I think one of the reasons that there probably is no scientific study on the subject is that there are too many variables that contribute to the quality of a queen. I do not believe that any of those are the angle at which the egg was laid, nor do I believe that there are eggs that were destined from the beginning to be queens by some difference in the egg (the idea that the egg in a queen cell was any different than an egg in a worker cell was purported by Schirach and proven by Huber in the late 1700s.)
I think of all the factors involved, feeding is the biggest. It is related to the age of the larvae in that feeding of a worker or a queen is identical for some time, but changes somewhere in the first 36 hours or so and many suspect that some of those changes are less than 36 hours, if not in quantity, perhaps in quality. I try to graft when they are just a speck on a drop of royal jelly. Feeding has a lot to do with flows, how crowded the hive is with bees etc.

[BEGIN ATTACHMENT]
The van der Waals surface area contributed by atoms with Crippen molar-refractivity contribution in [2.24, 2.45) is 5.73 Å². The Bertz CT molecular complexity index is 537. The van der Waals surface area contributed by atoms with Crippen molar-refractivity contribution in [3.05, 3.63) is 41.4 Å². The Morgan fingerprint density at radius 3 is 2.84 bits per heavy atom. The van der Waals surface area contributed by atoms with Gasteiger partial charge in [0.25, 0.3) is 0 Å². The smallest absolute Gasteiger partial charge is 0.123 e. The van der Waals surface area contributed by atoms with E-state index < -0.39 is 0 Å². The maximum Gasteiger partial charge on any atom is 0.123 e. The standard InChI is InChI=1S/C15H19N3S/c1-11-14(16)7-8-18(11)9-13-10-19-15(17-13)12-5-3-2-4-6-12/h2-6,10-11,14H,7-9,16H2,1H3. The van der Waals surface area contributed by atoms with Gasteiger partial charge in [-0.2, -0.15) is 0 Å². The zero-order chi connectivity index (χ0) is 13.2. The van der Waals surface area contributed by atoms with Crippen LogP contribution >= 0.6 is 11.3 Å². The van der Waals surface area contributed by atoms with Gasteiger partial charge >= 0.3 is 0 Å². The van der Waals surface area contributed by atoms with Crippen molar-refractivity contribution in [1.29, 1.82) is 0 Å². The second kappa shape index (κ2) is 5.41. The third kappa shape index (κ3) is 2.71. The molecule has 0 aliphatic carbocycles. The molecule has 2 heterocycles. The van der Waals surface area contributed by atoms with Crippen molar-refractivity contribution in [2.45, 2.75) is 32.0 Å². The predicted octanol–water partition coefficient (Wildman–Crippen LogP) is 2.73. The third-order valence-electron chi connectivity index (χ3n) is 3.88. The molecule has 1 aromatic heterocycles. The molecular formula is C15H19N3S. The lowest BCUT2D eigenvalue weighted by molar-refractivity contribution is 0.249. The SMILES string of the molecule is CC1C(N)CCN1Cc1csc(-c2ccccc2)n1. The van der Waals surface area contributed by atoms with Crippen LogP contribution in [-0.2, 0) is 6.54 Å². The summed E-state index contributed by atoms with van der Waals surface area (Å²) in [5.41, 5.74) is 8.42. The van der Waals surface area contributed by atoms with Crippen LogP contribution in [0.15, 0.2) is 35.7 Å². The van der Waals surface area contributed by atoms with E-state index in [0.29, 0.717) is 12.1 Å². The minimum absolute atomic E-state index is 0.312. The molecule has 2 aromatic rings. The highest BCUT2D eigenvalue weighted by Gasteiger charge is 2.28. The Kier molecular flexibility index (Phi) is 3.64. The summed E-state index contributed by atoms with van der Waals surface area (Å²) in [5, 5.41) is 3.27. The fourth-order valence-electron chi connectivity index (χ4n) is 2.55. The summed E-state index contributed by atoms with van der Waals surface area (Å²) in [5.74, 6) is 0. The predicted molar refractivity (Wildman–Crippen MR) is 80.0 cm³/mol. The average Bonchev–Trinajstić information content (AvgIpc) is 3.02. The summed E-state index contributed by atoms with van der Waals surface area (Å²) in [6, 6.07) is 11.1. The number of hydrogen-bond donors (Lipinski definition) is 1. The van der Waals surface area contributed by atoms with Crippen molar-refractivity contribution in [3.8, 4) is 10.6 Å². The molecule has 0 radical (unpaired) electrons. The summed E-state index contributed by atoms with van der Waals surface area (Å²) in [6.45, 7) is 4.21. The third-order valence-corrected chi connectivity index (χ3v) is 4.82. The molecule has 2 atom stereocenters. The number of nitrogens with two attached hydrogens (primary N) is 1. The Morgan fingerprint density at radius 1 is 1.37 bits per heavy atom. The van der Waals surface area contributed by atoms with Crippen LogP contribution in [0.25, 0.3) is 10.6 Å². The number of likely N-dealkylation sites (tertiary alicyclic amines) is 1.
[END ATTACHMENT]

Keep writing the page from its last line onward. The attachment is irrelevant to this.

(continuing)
The next issue is how well they are mated. A queen that is poorly mated never does as well. The main issue here is plenty of mature drones flying and good flying weather.
The next issue, which is important, but I would put it after those other two, is genetics. You do need good genetics of bees that do well in your environment.
It is the combination of these issues that makes a good or poor queen.
Back to Jay Smith's observation. I think he is basing it on that time lag of when the larvae is not being fed because of the time to pull the frame, graft the larvae and get it back in the colony. With any graftless method the larvae is still in a pool of royal jelly while all this takes place which helps some. But the Chinese grafting tool tends to pick up that pool pretty well. Even doing the Better Queens method there is a time delay of cutting the combs and waxing them on and destroying the in between larvae to make room to separate the cells. All of this takes time. So I think we are back to them staying in that pool of jelly being the difference he is counting on.